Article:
Featured Changemaker: BETTY BALL on Activism, Bio-regionalism, and Love
Betty Ball is a local changemaker and coordinator of The Rocky Mountain Peace & Justice Center (RMPJC) in Boulder, Colorado. She has dedicated her life to nonviolent activism, building community, and working toward a more just and sustainable world. Alicia Conte, Philanthropiece’s Youth Global Leadership Program Coordinator, recently sat down with Betty, a dear mentor and friend of hers. The last time Alicia interviewed Betty, Betty’s partner and lifetime friend Gary Ball was at her side. Gary was a lifelong peace, justice, and environmental activist who passed away in May 2011. This interview is a story about community, love, and knowledge; the knowledge each of us holds. It’s about acknowledging what has been, where we are, and what will be, and about honoring those who have left us a legacy of inspiration.
How did you get involved with your organization?
The Rocky Mountain Peace and Justice Center started as a result of organizing to shut down the Rocky Flats Nuclear Weapons Plant, a now defunct nuclear weapons facility near Denver, Colorado. The RMPJC was born out of community organizing around Rocky Flats, which is still a major issue!
What projects is RMPJC currently involved with?
Stopping the construction of the Jefferson Parkway that is planned to cross Rocky Flats. Preventing Rocky Flats from being opened for public recreation. Continuing to educate people about nuclear weapons and power. Working for just peace in the Middle East. Working to build a statewide coalition to ban fracking in Colorado. And, finally, Rockin’ Betty’s Thrift Store, which we’ve opened to sustain the RMPJC’s work!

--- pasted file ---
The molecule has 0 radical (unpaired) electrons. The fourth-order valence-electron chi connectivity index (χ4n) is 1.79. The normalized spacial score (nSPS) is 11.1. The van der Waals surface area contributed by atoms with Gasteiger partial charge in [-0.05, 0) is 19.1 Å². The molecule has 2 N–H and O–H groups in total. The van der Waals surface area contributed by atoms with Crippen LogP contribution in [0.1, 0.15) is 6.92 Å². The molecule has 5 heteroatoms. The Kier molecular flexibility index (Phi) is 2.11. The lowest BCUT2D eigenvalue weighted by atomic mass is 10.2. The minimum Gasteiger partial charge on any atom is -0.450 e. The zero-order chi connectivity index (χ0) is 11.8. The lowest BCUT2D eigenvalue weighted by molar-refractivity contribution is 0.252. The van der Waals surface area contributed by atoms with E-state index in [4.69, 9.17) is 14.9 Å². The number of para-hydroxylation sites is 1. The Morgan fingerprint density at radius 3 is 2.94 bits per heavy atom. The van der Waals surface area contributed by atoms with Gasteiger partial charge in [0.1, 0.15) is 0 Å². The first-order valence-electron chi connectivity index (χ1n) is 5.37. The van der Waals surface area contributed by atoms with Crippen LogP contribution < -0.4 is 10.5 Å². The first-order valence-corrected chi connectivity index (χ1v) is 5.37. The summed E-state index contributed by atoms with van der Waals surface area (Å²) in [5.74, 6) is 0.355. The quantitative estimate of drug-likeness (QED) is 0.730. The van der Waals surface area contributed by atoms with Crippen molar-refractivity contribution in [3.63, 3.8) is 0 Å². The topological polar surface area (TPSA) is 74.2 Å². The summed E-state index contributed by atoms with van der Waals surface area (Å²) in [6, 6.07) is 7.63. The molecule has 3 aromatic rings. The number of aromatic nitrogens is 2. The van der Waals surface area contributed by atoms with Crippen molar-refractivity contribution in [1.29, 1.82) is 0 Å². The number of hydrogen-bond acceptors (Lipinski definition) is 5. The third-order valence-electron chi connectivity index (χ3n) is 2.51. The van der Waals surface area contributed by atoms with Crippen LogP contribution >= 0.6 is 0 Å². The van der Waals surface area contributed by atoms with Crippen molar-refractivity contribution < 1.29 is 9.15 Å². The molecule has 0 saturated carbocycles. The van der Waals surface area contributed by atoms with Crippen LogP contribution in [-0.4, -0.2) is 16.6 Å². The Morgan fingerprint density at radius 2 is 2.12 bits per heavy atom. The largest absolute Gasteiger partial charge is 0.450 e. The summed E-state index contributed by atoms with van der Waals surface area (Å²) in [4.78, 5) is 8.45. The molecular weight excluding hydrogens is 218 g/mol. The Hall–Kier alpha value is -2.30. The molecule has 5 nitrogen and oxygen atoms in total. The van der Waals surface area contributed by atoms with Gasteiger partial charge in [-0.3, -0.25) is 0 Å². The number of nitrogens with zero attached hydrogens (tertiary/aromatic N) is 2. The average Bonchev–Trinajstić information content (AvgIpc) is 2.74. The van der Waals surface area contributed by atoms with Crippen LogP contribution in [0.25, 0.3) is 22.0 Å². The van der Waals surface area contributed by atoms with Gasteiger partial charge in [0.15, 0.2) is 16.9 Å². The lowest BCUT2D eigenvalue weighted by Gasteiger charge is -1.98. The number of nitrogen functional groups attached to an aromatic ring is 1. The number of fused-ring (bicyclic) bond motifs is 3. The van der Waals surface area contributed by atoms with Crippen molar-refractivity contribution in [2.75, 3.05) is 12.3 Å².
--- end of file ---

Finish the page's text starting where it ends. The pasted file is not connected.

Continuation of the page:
How has your own adherence to nonviolent principles shaped your life and work as an activist?
It’s more like a foundation from which all the work I do emanates. Any effort that is not based on love is not going make it.
How is community important to you?
I have an incredibly supportive community. As I started losing physical ability, people just stepped up. It’s very humbling really, seeing support come out in a very tangible way. An example is Rockin’ Betty’s Thrift Store, which is a community-based store. We want people to gather, come hang out, and build community there. As things get worse environmentally and economically, we are going to need more and more community and people support systems!
We all have days where our hearts and shoulders feel a little heavy. Where do you draw your inspiration from in these moments?
I think I don’t really get as frustrated as other people because I get to work with so many wonderful people, and that’s a constant source of inspiration. It always comes back to relationship, to community, and I am in the midst of it. I think the days of people not knowing their neighbors is coming to an end really soon, because we’re going to need each other. I see that happening here [in Boulder] where people are coming together, meeting, and exchanging skills. Some clear examples of this are community-supported agriculture, community cafes, and the work that everyone at Boulder Food Rescue is doing.
What is your relationship with the natural world and how is this relationship connected to your daily life and work?
I bonded with the earth at a very young age. My dad was a YMCA camp director, and my involvement with the camp inspired this connection. When I grew older and started seeing environmental devastation such as the effects of abusive logging, oil and gas drilling, the use of pesticides, and nuclear waste, it was just very natural for me to get involved and fight for the earth, for sustainability, and for all beings.